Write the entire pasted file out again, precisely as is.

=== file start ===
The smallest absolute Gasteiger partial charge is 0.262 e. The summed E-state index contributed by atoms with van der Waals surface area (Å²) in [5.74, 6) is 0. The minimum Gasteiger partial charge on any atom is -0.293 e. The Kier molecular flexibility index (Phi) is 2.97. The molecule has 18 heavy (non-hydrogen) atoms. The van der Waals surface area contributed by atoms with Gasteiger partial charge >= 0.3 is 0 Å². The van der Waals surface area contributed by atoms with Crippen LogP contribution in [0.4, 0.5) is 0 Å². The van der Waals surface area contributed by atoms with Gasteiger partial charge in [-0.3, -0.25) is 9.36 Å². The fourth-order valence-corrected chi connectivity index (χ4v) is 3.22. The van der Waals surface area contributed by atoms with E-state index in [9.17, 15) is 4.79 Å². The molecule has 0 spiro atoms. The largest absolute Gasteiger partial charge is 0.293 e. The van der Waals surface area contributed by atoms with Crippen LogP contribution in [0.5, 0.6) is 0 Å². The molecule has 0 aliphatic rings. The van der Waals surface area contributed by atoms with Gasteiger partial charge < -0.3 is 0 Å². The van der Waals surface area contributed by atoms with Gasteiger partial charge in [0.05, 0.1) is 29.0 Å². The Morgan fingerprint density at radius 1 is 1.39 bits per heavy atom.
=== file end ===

The smallest absolute Gasteiger partial charge is 0.262 e. The summed E-state index contributed by atoms with van der Waals surface area (Å²) in [5.74, 6) is 0. The minimum Gasteiger partial charge on any atom is -0.293 e. The Kier molecular flexibility index (Phi) is 2.97. The molecule has 18 heavy (non-hydrogen) atoms. The van der Waals surface area contributed by atoms with Gasteiger partial charge >= 0.3 is 0 Å². The van der Waals surface area contributed by atoms with Crippen LogP contribution in [0.4, 0.5) is 0 Å². The van der Waals surface area contributed by atoms with Gasteiger partial charge in [-0.3, -0.25) is 9.36 Å². The fourth-order valence-corrected chi connectivity index (χ4v) is 3.22. The van der Waals surface area contributed by atoms with E-state index in [9.17, 15) is 4.79 Å². The molecule has 0 spiro atoms. The largest absolute Gasteiger partial charge is 0.293 e. The van der Waals surface area contributed by atoms with Crippen LogP contribution in [0.5, 0.6) is 0 Å². The molecule has 0 aliphatic rings. The van der Waals surface area contributed by atoms with Gasteiger partial charge < -0.3 is 0 Å². The van der Waals surface area contributed by atoms with Gasteiger partial charge in [0.05, 0.1) is 29.0 Å². The Morgan fingerprint density at radius 1 is 1.39 bits per heavy atom.